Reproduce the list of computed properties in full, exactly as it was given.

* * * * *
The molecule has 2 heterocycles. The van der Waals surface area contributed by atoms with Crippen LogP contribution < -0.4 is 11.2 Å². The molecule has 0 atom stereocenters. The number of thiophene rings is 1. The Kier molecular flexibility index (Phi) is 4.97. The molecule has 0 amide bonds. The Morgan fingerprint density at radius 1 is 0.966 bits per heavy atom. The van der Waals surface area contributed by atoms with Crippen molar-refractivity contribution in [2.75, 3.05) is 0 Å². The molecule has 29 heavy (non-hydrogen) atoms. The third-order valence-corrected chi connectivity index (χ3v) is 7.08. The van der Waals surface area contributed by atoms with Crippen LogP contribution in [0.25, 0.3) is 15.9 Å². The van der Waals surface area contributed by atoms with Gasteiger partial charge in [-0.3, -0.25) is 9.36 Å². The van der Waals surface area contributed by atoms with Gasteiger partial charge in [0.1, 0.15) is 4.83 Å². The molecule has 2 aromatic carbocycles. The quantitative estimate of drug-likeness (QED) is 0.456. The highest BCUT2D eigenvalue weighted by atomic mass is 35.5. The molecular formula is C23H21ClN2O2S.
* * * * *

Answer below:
The molecule has 2 heterocycles. The van der Waals surface area contributed by atoms with Crippen LogP contribution < -0.4 is 11.2 Å². The molecule has 0 atom stereocenters. The number of thiophene rings is 1. The Kier molecular flexibility index (Phi) is 4.97. The molecule has 0 amide bonds. The Morgan fingerprint density at radius 1 is 0.966 bits per heavy atom. The van der Waals surface area contributed by atoms with Crippen molar-refractivity contribution in [2.75, 3.05) is 0 Å². The molecule has 29 heavy (non-hydrogen) atoms. The third-order valence-corrected chi connectivity index (χ3v) is 7.08. The van der Waals surface area contributed by atoms with Crippen LogP contribution in [0.25, 0.3) is 15.9 Å². The van der Waals surface area contributed by atoms with Gasteiger partial charge in [-0.3, -0.25) is 9.36 Å². The van der Waals surface area contributed by atoms with Gasteiger partial charge in [0.1, 0.15) is 4.83 Å². The molecule has 2 aromatic carbocycles. The quantitative estimate of drug-likeness (QED) is 0.456. The highest BCUT2D eigenvalue weighted by atomic mass is 35.5. The molecular formula is C23H21ClN2O2S.